Isaac Lowman, Adelaide’s own stage hypnotist, is enthralling as he conjures hilarity and amazement from a stage full of volunteers. Lowman is slick, with bright white teeth, immaculate hair, and a Vegas-esque showmanship that captures from the get-go. It’s easy to see why. What he promises is fascinating stuff: to take his subjects to the deepest creative centre of the mind to unleash strange and wondrous effects of the imagination. His show relies entirely on audience participation, and there was a mad rush of volunteers who poured onto the stage and eagerly settled into the stiff plastic chairs. Clearly, plenty are curious to experience the mind-trance that Lowman promises.

Hypnosis is a blissful experience, he explains, dispelling a few ‘cheeky myths’ about the dangers of never waking up, of losing one’s will to another, or stripping naked and humiliating oneself. As his rapid yet strangely soothing voice tumbled commands to the volunteers, it became apparent that hypnosis does, indeed, seem a wonderful state to inhabit. Giggles erupted from the audience as volunteers’ heads fell upon one another’s shoulders, or their bodies slumped forward like rag dolls. Lowman holds a fascinating command over his subjects, and one that is well worth seeing. It is not only for the strange spells that his volunteers enact, but the vivid power of the mind’s focus and imagination that is truly captivating.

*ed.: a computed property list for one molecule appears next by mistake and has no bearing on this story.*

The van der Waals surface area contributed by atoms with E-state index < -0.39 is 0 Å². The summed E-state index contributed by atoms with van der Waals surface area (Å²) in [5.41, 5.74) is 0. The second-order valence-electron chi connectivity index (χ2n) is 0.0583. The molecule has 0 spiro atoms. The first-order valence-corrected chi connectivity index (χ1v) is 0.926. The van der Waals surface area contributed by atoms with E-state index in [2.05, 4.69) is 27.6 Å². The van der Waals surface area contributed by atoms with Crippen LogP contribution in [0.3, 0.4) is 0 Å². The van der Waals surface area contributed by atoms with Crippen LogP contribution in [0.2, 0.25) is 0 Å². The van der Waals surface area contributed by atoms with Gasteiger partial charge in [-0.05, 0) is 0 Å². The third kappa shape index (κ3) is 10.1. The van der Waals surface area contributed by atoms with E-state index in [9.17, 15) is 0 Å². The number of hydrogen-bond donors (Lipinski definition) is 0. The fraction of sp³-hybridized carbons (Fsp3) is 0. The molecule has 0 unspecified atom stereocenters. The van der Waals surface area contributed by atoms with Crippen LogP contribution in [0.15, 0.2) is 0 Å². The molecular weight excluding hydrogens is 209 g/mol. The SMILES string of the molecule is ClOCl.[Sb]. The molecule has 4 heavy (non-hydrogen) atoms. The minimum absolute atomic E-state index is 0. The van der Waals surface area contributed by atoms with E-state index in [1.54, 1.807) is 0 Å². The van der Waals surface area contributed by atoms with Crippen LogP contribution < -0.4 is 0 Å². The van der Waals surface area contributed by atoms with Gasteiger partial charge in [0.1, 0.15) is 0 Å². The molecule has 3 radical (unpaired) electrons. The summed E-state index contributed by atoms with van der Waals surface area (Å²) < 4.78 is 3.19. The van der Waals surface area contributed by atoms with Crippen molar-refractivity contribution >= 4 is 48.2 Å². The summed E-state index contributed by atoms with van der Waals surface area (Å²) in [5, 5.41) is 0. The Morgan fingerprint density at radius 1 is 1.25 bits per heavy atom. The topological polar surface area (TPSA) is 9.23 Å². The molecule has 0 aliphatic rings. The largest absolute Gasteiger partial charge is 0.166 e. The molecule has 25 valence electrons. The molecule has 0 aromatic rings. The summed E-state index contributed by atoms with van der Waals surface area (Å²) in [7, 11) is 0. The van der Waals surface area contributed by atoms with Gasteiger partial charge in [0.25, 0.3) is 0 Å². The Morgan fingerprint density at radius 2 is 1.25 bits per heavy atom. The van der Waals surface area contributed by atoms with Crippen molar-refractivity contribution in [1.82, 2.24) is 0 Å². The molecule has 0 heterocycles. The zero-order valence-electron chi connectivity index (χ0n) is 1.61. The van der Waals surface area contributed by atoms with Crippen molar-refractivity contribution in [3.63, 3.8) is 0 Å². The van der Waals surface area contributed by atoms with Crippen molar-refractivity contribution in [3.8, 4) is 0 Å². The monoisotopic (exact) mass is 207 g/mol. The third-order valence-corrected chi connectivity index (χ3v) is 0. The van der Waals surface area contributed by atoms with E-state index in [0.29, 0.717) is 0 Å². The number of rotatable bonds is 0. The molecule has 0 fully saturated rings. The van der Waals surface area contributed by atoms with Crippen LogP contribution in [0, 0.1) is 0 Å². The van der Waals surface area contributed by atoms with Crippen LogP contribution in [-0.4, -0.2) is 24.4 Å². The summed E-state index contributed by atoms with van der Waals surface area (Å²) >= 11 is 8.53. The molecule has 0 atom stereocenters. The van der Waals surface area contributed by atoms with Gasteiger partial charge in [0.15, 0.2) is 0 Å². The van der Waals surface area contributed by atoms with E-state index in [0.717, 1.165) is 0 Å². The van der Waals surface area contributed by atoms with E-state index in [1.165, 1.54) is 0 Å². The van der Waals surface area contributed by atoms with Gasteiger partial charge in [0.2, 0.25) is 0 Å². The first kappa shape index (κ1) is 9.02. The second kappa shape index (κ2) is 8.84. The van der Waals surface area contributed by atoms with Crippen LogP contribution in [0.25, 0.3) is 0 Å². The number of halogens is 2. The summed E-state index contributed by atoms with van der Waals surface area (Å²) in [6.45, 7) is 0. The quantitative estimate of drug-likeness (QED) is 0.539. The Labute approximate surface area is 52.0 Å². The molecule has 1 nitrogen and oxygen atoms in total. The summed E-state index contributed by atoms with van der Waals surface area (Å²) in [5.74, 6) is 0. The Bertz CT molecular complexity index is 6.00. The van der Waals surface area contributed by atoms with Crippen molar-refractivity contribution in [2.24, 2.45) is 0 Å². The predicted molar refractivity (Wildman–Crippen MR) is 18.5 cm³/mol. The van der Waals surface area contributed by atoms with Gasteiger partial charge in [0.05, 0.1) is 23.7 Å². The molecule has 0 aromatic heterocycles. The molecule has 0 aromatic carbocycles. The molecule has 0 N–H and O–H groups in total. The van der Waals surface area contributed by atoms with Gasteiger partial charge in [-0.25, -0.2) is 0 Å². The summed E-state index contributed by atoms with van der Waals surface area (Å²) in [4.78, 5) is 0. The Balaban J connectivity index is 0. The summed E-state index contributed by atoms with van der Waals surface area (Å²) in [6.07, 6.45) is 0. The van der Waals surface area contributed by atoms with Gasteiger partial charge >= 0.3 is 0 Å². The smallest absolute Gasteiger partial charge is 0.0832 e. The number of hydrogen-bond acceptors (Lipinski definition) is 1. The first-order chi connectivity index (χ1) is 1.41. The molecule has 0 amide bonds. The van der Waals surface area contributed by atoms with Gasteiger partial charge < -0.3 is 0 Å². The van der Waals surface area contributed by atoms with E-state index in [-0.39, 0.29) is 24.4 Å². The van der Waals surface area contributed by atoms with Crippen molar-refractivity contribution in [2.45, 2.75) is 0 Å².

I found myself drawn towards the subtler of his achievements, such as the girl who thought the person to her right stank every time someone shook her hand, eliciting a cringe, a frown and a giggle. There were, of course, far more spectacular results. One man lost his ability to say the number seven, which resulted in very imaginative ways to answer numerical questions. A woman had her name wiped from her memory and replaced with Ei-Ai-Ei-Ai-Oh, something perfectly in keeping with normal life, according to her new world view. There were certainly a lot of laughs, and many curious moments, but it didn’t step beyond the boundaries of what one might expect at a hypnosis show. Lowman’s stage presence is shiny and fine-tuned, but perhaps too much, and that, for me at least, took away some of the magic. However, no two shows will ever be the same, as volunteer’s reactions, and Lowman’s suggestions, change and rotate each night. Comedy Hypnosis is clean, mesmerising fun, sure to delight spectators and participants of all ages.